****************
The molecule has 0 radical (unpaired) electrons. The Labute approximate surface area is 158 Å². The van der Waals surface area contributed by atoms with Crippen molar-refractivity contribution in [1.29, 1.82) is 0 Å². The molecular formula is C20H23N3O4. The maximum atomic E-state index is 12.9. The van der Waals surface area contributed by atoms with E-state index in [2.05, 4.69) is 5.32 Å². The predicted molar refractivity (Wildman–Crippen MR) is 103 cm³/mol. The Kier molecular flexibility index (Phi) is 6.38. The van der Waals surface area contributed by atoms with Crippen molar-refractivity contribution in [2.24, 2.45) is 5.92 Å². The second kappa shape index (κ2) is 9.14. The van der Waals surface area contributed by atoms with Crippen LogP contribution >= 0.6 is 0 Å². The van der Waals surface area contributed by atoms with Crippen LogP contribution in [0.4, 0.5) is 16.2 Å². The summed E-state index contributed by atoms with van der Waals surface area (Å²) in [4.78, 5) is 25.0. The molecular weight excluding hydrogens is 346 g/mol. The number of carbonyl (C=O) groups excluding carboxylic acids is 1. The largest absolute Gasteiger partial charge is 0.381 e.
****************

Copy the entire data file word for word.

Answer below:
The molecule has 0 radical (unpaired) electrons. The Labute approximate surface area is 158 Å². The van der Waals surface area contributed by atoms with Crippen molar-refractivity contribution in [1.29, 1.82) is 0 Å². The molecular formula is C20H23N3O4. The maximum atomic E-state index is 12.9. The van der Waals surface area contributed by atoms with E-state index in [2.05, 4.69) is 5.32 Å². The predicted molar refractivity (Wildman–Crippen MR) is 103 cm³/mol. The Kier molecular flexibility index (Phi) is 6.38. The van der Waals surface area contributed by atoms with Crippen molar-refractivity contribution in [2.24, 2.45) is 5.92 Å². The second kappa shape index (κ2) is 9.14. The van der Waals surface area contributed by atoms with Crippen LogP contribution >= 0.6 is 0 Å². The van der Waals surface area contributed by atoms with Crippen LogP contribution in [0.4, 0.5) is 16.2 Å². The summed E-state index contributed by atoms with van der Waals surface area (Å²) in [4.78, 5) is 25.0. The molecular weight excluding hydrogens is 346 g/mol. The number of carbonyl (C=O) groups excluding carboxylic acids is 1. The largest absolute Gasteiger partial charge is 0.381 e.